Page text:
Feb

26

2010

Tim Challies|8:45 am CT

Willie Mays

Though biography/memoir is the leading genre in this 10MillionWords project, few that I’ve read in this category have been traditional biographies. Most have, instead, been memoirs and often memoirs of celebrities who, honestly, will never be worthy of a full-length biography. It was nice, then, to read Willie Mays: The Life, The Legend by James Hirsch. This is a biography that is traditional in every way and, to my knowledge, the first authorized biography of Mays.

Willie Mays is, of course, a man who needs little introduction. His contribution to the game of baseball is widely known and his status as a hero of the game is forever cemented in the record books. Though his reputation has been tarnished a little bit by remaining in the game too long and by eventually being loosely linked to performance enhancing drug scandals (such as they were in the 60′s), he remains a uniquely respected player.

The book is set in roughly the same timeframe as The Immortal Life of Henrietta Lacks, a book I reviewed just last week. The stories of those two lives could hardly be more different. Mays was wildly popular in his lifetime while Lacks was utterly unknown; Mays was fantastically rich while Lacks lived in abject poverty; Mays lived a long life while Lacks died at just thirty years of age. And yet there are a few important similarities. Both dealt with the systemic racism that plagued the United States not too long ago. It is amazing to read of a bus taking the Giants from the ballpark to their hotel but taking a detour into a poor part of town, a negro district, to drop off Mays and the other African American players. Though they may have been able to share an outfield with their teammates, they were not allowed to share a hotel.

Mays was not, as some wished of him, a racial activist. He was often labelled an Uncle Tom and looked down upon for not doing more to fight for equality. And yet in his own way, he did just that. Once America’s national sport was integrated, it would not be long before the nation followed suit. After all, how could America cheer year after year for negro players and then, at the end of it all, still see them as nothing but negros? The tale is told of the son of a Klansman running onto the baseball diamond yelling, “I’m Willie Mays!” The walls were crumbling and would inevitably fall. Mays may not have marched, he may not have had the anger and passion of a Jackie Robinson, but he still played the role that was his.

One of the most notable aspects of Mays’ life was his desire to give of himself to his fans. Endearingly childlike in many ways, Mays would (quite literally) give the shirt off his back to someone in need. He was eager to please those who looked up to him. And yet through his life he was torn by the knowledge that many of these people loved him only for what he did, not for who he was. Included in this number, it seems, was his first wife with whom he had a short, turbulent and costly marriage. He wanted to trust people but learned quickly that he could not. Later in life people would ask, “Why doesn’t Willie Mays trust people? The answer is: for good reason.” As Mays said, “‘You have to assume that everyone wants something from me because of who I am.’ It is why there are only three groups that he trusts: baseball players, children, and household pets. None will ever betray him.” Even today he does not and cannot trust others; for so much of his life he was used and betrayed by his “friends.”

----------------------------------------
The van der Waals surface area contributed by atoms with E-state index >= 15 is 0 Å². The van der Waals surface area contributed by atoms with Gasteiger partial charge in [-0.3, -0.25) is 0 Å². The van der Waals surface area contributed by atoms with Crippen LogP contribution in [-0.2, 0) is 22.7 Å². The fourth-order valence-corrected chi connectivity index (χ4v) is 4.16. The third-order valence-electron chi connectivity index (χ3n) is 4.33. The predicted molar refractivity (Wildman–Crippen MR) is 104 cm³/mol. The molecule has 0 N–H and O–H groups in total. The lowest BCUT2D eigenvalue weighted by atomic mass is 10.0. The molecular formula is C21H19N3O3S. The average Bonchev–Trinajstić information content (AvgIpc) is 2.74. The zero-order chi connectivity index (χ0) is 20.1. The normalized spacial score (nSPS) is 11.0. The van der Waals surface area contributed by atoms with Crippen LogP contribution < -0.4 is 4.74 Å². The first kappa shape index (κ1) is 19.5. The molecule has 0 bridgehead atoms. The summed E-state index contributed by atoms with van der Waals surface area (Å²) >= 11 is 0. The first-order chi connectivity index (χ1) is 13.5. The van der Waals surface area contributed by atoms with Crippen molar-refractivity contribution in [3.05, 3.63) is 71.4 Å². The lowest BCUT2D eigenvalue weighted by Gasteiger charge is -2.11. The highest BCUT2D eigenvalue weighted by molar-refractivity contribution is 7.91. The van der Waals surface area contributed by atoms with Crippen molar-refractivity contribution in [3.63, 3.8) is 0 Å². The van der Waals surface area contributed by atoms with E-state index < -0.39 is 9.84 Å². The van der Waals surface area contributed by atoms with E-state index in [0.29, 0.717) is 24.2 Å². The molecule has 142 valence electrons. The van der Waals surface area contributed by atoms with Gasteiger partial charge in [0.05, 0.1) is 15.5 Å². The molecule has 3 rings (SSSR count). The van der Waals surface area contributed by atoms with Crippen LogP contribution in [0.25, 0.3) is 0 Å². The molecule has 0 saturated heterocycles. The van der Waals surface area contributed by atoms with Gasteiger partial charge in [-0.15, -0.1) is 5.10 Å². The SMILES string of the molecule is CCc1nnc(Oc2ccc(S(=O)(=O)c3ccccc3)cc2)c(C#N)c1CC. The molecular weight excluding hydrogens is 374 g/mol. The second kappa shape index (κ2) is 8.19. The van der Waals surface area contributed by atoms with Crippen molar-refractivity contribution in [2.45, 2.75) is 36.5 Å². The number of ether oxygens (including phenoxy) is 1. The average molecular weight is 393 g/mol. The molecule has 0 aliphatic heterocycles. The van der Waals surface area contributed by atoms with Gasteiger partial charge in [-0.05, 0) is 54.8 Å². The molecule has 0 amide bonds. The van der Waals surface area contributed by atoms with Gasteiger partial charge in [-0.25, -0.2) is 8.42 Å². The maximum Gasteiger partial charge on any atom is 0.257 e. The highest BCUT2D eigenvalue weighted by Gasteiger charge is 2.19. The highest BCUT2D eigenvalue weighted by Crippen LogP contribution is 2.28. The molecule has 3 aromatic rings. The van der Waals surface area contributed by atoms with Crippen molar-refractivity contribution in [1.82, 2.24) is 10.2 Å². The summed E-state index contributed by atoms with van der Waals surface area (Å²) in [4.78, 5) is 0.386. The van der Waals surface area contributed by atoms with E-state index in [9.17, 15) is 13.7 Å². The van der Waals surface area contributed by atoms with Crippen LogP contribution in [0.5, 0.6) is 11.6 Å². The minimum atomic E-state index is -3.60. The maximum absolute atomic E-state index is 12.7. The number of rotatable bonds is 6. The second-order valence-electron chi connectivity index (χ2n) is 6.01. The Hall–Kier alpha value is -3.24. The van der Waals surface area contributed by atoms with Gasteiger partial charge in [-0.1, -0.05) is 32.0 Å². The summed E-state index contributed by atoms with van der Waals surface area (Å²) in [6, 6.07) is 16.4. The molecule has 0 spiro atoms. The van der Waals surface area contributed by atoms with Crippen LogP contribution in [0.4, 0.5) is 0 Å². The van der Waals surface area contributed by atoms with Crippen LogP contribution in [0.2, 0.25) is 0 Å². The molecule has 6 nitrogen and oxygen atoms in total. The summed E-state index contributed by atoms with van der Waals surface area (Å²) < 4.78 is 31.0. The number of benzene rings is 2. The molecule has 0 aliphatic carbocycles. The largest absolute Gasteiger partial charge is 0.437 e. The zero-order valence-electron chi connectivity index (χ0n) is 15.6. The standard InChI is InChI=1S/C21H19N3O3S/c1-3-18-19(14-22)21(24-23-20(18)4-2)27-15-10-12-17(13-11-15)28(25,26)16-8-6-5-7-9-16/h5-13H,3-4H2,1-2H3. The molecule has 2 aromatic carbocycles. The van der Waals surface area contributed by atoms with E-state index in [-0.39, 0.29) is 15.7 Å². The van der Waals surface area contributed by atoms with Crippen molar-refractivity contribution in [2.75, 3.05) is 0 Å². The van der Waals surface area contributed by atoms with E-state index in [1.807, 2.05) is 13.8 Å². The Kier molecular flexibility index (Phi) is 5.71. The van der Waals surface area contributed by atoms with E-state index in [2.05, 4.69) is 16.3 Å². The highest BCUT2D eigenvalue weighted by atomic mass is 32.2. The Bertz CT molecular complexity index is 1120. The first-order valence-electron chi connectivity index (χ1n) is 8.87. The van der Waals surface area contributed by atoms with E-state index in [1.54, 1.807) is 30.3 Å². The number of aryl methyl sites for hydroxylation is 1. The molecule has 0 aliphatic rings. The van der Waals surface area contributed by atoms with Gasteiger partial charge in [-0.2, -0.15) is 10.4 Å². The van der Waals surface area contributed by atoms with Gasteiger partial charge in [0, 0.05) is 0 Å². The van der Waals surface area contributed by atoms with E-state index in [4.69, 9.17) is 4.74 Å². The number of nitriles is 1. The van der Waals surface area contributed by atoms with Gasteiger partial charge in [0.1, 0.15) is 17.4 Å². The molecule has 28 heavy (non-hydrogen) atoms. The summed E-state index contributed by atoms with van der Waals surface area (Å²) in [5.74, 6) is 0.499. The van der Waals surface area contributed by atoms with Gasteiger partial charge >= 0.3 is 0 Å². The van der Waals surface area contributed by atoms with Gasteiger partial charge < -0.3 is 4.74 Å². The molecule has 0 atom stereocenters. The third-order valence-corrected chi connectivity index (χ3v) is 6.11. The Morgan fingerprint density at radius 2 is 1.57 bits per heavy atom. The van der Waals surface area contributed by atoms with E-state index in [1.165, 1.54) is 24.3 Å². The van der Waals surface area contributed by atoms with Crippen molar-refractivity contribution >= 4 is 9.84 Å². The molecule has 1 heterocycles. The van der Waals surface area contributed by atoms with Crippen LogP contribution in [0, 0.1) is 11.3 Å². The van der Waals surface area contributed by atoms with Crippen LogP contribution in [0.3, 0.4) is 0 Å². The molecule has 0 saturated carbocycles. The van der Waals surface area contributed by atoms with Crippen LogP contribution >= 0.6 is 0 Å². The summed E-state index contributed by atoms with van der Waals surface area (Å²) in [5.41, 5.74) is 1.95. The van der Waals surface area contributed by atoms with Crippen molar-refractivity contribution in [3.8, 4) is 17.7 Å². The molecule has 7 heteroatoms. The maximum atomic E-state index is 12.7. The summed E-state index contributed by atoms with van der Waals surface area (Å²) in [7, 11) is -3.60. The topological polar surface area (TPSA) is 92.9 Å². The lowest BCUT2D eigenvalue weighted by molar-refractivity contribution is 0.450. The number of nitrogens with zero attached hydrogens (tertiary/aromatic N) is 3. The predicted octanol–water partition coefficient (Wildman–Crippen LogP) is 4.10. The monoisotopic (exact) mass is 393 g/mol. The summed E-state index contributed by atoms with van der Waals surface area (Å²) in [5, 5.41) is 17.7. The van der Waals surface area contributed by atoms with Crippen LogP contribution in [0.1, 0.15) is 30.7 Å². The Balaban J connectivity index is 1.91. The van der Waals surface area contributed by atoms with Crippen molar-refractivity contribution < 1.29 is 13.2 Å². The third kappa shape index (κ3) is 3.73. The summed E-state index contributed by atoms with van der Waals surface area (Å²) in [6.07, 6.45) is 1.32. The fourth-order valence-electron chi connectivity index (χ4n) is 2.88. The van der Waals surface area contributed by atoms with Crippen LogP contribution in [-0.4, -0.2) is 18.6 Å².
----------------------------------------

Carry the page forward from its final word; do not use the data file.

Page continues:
Mays was a strange combination of a willing and an unwilling celebrity. He enjoyed the perks of celebrity–the free cars, the acclaim, the money, the easy entrance into private places; yet he hated the loss of privacy, the demands and the criticism. He insists that he only ever wanted to play the game and, certainly, he had a passion for baseball that few others have matched. And yet he wanted more than just the game; he wanted the money and the adulation. Like most celebrities, he had to take the bad with the good. Reflecting on his life he says, rightly, that when you achieve his level of fame, “The world owns you.” He got what he wanted, but not without the world demanding its pound of flesh for all it had given him.

It is perhaps ironic that for a man who wanted to be known for who he was rather than what he did, this biography focuses predominantly on what Mays did. Though there is plenty of focus on the man himself, the book ends when his career ends. The decades after his retirement are consigned together to a single Epilogue of thirty pages.

Though by no means a truly brilliant biography (it’s not quite in David McCullough territory, for example), this one is still plenty good and has a lot to commend it. It tells the story–the definitive story, I suspect–of an important and an interesting life and does so with class. I thoroughly enjoyed it.

Verdict: Read it if you’re a fan of baseball or a fan of good biography.

Categories: Biography

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